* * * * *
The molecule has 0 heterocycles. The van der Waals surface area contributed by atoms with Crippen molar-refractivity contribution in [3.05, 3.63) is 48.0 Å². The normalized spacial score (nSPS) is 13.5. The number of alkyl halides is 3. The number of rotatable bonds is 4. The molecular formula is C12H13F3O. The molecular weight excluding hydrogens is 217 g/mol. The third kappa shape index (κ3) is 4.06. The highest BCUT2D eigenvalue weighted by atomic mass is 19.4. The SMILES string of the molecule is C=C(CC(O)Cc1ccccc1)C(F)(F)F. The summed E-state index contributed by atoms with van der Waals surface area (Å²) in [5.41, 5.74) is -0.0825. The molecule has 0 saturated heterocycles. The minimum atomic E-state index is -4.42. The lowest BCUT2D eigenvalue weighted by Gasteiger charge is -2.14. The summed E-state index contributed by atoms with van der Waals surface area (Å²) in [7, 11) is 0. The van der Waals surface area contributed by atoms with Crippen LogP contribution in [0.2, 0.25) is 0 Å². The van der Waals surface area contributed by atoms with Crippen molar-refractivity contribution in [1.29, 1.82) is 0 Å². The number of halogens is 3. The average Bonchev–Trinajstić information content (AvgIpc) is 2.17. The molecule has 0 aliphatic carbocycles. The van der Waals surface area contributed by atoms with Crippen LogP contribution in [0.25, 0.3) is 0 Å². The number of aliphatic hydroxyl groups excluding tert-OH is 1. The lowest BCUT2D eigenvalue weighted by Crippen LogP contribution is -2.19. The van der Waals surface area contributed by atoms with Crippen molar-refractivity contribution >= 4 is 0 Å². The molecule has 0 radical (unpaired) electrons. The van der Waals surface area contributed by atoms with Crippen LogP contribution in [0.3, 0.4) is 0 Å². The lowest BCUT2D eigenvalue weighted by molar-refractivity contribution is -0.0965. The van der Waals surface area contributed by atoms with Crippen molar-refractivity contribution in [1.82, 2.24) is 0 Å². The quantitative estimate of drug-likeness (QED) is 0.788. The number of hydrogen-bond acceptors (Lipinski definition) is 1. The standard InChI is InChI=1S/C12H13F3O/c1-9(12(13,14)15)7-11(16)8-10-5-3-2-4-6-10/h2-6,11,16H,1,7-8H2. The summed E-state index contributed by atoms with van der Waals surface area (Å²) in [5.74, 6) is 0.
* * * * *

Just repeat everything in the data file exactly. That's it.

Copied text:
The molecule has 0 heterocycles. The van der Waals surface area contributed by atoms with Crippen molar-refractivity contribution in [3.05, 3.63) is 48.0 Å². The normalized spacial score (nSPS) is 13.5. The number of alkyl halides is 3. The number of rotatable bonds is 4. The molecular formula is C12H13F3O. The molecular weight excluding hydrogens is 217 g/mol. The third kappa shape index (κ3) is 4.06. The highest BCUT2D eigenvalue weighted by atomic mass is 19.4. The SMILES string of the molecule is C=C(CC(O)Cc1ccccc1)C(F)(F)F. The summed E-state index contributed by atoms with van der Waals surface area (Å²) in [5.41, 5.74) is -0.0825. The molecule has 0 saturated heterocycles. The minimum atomic E-state index is -4.42. The lowest BCUT2D eigenvalue weighted by Gasteiger charge is -2.14. The summed E-state index contributed by atoms with van der Waals surface area (Å²) in [7, 11) is 0. The van der Waals surface area contributed by atoms with Crippen LogP contribution in [0.2, 0.25) is 0 Å². The van der Waals surface area contributed by atoms with Crippen molar-refractivity contribution in [1.29, 1.82) is 0 Å². The number of halogens is 3. The average Bonchev–Trinajstić information content (AvgIpc) is 2.17. The molecule has 0 aliphatic carbocycles. The van der Waals surface area contributed by atoms with Crippen LogP contribution in [0.25, 0.3) is 0 Å². The number of aliphatic hydroxyl groups excluding tert-OH is 1. The lowest BCUT2D eigenvalue weighted by Crippen LogP contribution is -2.19. The van der Waals surface area contributed by atoms with Crippen molar-refractivity contribution >= 4 is 0 Å². The molecule has 0 radical (unpaired) electrons. The van der Waals surface area contributed by atoms with Crippen LogP contribution in [0.3, 0.4) is 0 Å². The lowest BCUT2D eigenvalue weighted by molar-refractivity contribution is -0.0965. The van der Waals surface area contributed by atoms with Crippen molar-refractivity contribution in [1.82, 2.24) is 0 Å². The quantitative estimate of drug-likeness (QED) is 0.788. The number of hydrogen-bond acceptors (Lipinski definition) is 1. The standard InChI is InChI=1S/C12H13F3O/c1-9(12(13,14)15)7-11(16)8-10-5-3-2-4-6-10/h2-6,11,16H,1,7-8H2. The summed E-state index contributed by atoms with van der Waals surface area (Å²) in [5.74, 6) is 0.